Digit ratio (2D:4D), academic performance in computer science and computer-related anxiety
Brosnan, M., Gallop, V., Iftikhar, N. and Keogh, E., 2011. Digit ratio (2D:4D), academic performance in computer science and computer-related anxiety. Personality and Individual Differences, 51 (4), pp. 371-375.
Related documents:This repository does not currently have the full-text of this item.
You may be able to access a copy if URLs are provided below. (Contact Author)
Being able to use information communication technology (ICT) effectively has become an essential element of participation within an increasingly digital culture. However, there are differences in participation within this digital culture. Prenatal testosterone exposure is thought to influence the development of numeric capabilities and relate to levels of anxiety, both of which contribute towards engagement with ICT. This study examined whether an index of prenatal exposure to testosterone, digit ratio (2D:4D), is related to successful involvement within a computer-technology context – performance in a Java programming course. Three studies (N = 73,75,65) identified a consistent negative correlation between 2D:4D digit ratio and attainment (r ≈ −0.2). A fourth study (N = 119) found that 2D:4D digit ratio positively correlated with two indices of computer-related anxieties, as well as anxiety sensitivity (r = 0.32/0.51). These results suggest that males and females who have been exposed to higher levels of testosterone within the womb perform better upon academic assessments of Java-related programming ability within computer science education, and have lower levels of computer-related anxieties outside computer science education. Thus, the 2D:4D index of prenatal testosterone exposure correlated with the two factors that directly impact upon ICT engagement, which is increasingly essential to effectively participate within educational and occupational environments.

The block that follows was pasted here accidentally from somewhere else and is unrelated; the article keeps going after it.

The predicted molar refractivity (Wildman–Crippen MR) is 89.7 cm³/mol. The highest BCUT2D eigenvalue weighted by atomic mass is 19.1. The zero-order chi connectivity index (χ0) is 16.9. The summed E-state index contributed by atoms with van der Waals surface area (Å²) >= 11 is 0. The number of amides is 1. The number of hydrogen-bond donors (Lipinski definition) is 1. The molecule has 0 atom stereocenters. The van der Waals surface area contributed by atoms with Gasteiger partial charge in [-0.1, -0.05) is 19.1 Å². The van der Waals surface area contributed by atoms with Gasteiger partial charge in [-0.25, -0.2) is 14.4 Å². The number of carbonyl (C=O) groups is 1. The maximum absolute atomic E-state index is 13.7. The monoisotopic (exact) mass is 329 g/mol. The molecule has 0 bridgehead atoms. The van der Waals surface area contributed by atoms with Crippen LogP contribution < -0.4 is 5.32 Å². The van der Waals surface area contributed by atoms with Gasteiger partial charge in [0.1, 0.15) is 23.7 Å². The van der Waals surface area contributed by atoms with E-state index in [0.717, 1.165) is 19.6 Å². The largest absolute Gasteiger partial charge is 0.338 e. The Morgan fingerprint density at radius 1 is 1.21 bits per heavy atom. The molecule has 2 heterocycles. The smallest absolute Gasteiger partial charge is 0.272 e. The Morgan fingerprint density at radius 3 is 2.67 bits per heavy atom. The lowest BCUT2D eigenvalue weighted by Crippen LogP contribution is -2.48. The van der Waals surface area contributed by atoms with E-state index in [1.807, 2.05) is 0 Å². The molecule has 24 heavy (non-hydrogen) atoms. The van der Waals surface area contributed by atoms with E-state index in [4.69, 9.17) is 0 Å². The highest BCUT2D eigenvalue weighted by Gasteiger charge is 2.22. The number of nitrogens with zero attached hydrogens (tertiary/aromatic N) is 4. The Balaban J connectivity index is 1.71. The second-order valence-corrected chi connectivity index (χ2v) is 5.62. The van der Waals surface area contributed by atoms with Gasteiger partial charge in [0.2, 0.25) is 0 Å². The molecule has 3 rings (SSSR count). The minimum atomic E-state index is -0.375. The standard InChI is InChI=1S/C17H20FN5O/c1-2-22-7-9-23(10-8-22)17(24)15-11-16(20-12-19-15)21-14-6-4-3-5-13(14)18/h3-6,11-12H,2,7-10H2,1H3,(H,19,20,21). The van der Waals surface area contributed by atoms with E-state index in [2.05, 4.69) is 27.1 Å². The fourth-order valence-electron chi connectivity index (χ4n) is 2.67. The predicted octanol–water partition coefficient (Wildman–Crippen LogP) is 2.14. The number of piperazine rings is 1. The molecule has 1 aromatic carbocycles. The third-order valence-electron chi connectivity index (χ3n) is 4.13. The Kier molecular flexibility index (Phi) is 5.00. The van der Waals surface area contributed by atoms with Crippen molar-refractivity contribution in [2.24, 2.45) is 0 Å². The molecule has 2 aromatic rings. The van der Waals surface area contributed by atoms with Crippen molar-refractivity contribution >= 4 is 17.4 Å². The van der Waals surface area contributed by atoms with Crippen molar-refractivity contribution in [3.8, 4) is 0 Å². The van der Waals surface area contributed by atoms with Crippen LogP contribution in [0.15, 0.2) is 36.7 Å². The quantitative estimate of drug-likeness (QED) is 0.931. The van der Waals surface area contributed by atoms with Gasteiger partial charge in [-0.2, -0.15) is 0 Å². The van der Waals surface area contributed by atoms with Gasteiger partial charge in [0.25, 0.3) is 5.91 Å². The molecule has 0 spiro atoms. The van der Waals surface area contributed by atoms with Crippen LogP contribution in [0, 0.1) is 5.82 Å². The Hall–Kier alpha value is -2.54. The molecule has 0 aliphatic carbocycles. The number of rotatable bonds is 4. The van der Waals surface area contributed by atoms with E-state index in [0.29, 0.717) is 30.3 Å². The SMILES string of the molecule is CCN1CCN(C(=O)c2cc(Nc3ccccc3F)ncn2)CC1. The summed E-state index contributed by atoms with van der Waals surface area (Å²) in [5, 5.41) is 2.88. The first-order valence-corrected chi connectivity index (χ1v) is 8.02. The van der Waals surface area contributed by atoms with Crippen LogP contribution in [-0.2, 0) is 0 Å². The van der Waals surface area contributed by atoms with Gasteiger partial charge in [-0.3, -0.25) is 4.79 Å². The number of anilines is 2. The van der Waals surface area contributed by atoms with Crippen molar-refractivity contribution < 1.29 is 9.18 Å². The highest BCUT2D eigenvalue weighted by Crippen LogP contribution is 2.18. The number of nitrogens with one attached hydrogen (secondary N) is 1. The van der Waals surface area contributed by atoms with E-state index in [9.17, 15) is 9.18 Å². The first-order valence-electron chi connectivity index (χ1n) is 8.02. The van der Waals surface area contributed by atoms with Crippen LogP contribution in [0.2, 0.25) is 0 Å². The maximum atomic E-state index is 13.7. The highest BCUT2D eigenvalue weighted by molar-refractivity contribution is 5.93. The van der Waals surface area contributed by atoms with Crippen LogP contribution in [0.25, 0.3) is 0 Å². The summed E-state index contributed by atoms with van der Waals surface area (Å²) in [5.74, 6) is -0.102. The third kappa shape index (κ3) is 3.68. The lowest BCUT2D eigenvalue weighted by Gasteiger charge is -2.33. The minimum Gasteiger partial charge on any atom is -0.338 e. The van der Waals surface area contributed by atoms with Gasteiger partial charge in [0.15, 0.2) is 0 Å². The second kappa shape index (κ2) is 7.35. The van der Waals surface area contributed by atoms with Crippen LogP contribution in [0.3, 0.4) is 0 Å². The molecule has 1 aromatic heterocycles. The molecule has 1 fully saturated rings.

|Creators||Brosnan, M., Gallop, V., Iftikhar, N. and Keogh, E.|
|Departments||Faculty of Humanities & Social Sciences > Psychology|
Actions (login required)